Virgin Galactic's Space Odyssey

Richard Branson's plans for suborbital tourism may sound pie-in-the-sky, but he has the details all worked out

By Burt Helm

When the first space vacations are available, Richard Branson will be there selling them. On Sept. 27, Branson's Virgin announced a partnership with Paul Allen's Mojave Aerospace Ventures and SpaceShipOne designer Burt Rutan's Scaled Composites to allow tourists to take a two-hour trip aboard a suborbital space craft in 2007. But Branson has visions of space cruiseship vacations up to an orbiting hotel. Yet at prices of $190,000 a ticket, can "Virgin Galactic," the proposed space-tourism company, make this a profitable venture anytime soon?

Virgin sure thinks so. It has already planned the "three-day experience" for the suborbital flight -- down to the on-board song that will be played at the trip's arc (Space Oddity by David Bowie). "[The experience] will be like camp" says a Virgin official, where all tourists will be housed, fed, and trained in the same "deluxe" complex.


  According to Virgin, the first day will include a run of medical tests, including a CT scan, followed by a trip briefing, and time on a simulator. On the second day, passengers will ride on-board the White Knight mothership (the craft from which the space ship drops), and sit in a cabin designed to look exactly like the interior of the space vessel.

From there, they'll watch the previous group's launch. On day three, passengers jump into the hot seat. Once in space, they'll be allowed to float around the cabin for three to five minutes before the ship returns to earth.

Branson's dream has been in the making since at least 1995. But it wasn't until two days before SpaceShipOne's first X-Prize-winning flight on Sept. 29 that Virgin announced its timeline for developing space tourism. The $21.5 million deal with Paul Allen's Mojave Aerospace Ventures (the company that funded designer Rutan and owns the rights to SpaceShipOne), allows Virgin to build as many as five souped-up versions of the initial prototype SpaceShipOne.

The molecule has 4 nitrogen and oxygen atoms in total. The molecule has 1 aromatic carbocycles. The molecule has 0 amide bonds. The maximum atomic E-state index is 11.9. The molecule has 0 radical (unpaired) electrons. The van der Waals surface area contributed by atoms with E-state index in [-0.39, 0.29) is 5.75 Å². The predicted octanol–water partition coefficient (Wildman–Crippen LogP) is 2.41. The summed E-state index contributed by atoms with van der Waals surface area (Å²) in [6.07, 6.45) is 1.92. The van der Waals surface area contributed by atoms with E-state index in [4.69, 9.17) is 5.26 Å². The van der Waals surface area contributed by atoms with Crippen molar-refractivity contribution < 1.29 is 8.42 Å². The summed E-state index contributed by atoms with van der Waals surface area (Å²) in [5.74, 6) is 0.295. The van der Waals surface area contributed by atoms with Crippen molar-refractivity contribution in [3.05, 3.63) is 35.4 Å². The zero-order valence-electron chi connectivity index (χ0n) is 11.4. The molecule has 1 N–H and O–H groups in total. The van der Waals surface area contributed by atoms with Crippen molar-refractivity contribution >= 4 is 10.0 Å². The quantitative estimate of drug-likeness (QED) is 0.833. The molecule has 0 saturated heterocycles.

Virgin plans to spend $100 million developing this new version of the vessel (called SpaceShipTwo), which will have increased payload capacity, more sophisticated safety systems, and a larger cabin designed to hold five passengers plus one pilot. Virgin Galactic hopes to launch its first vessel, to be christened the VSS Enterprise, in the winter of 2007 or the spring of 2008.

Though Virgin Galactic says it eventually wants to offer several flights a week out of two locations, it plans to roll out the program slowly, starting with only one flight a week from the Mojave desert. But even this sounds unrealistically ambitious to space analysts.

"[SpaceShipOne] flew to space three times, and each time it had significant problems," says Marco Caceres, senior space analyst at Teal Group, an aerospace research and consulting firm. "They certainly need to work out the kinks." He says Virgin Galactic's development timeline is far too optimistic and that its costs estimates are likely too low.

"The technology is complex," says Caceres. "All it takes are a few delays, and [costs] go sky high.... I'd be very impressed if they get to the point where they're launching three or four times a year" in the first year. Virgin officials disagree.


  Still, Virgin faces considerable hurdles, and it must also pass muster with the Federal Aviation Administration. According to FAA spokesperson Hank Price, the agency and Congress still need to develop the proper safety regulations.

Safety issues aside, is real demand out there? According to a Virgin official, a joint feasibility study by Virgin and Mojave Aerospace Ventures estimates at least 15,000 people in the U.S. would pay more $100,000 to take a two-hour suborbital ride. But Futron, a space research organization that commissioned a suborbital tourism market study by Zogby in 2002, found about 500 to 800 people would be able and willing to pay if the ticket price were set at $100,000 -- about half of what Virgin says it will charge. (No surprise here: The majority of the participants are expected to be married men in their 50s.)

Still, even if the lower number is accurate, that would be enough to sell out Virgin Galactic, which plans to make a maximum of 104 flights (a total of 520 passengers) in its first year.


  As for margins, Virgin Galactic won't disclose specifics about projected operating costs. But with five passengers paying $190,000 a ticket per flight for a total of $950,000 in per-flight revenue, Virgin Galactic could stay in the black. Currently expendable rockets launching similarly heavy (though nonhuman) payloads, like Bristol Aerospace's Black Brant XII cost approximately $600,000 per launch, much higher than what the planned SpaceShipTwo's launch costs would be.

That would be the ultimate irony, considering what's going on in the traditional airline business right about now: better margins and profits in outer space than down here in Earth's atmosphere.

Helm is a reporter for BusinessWeek Online in New York

Edited by Beth Belton

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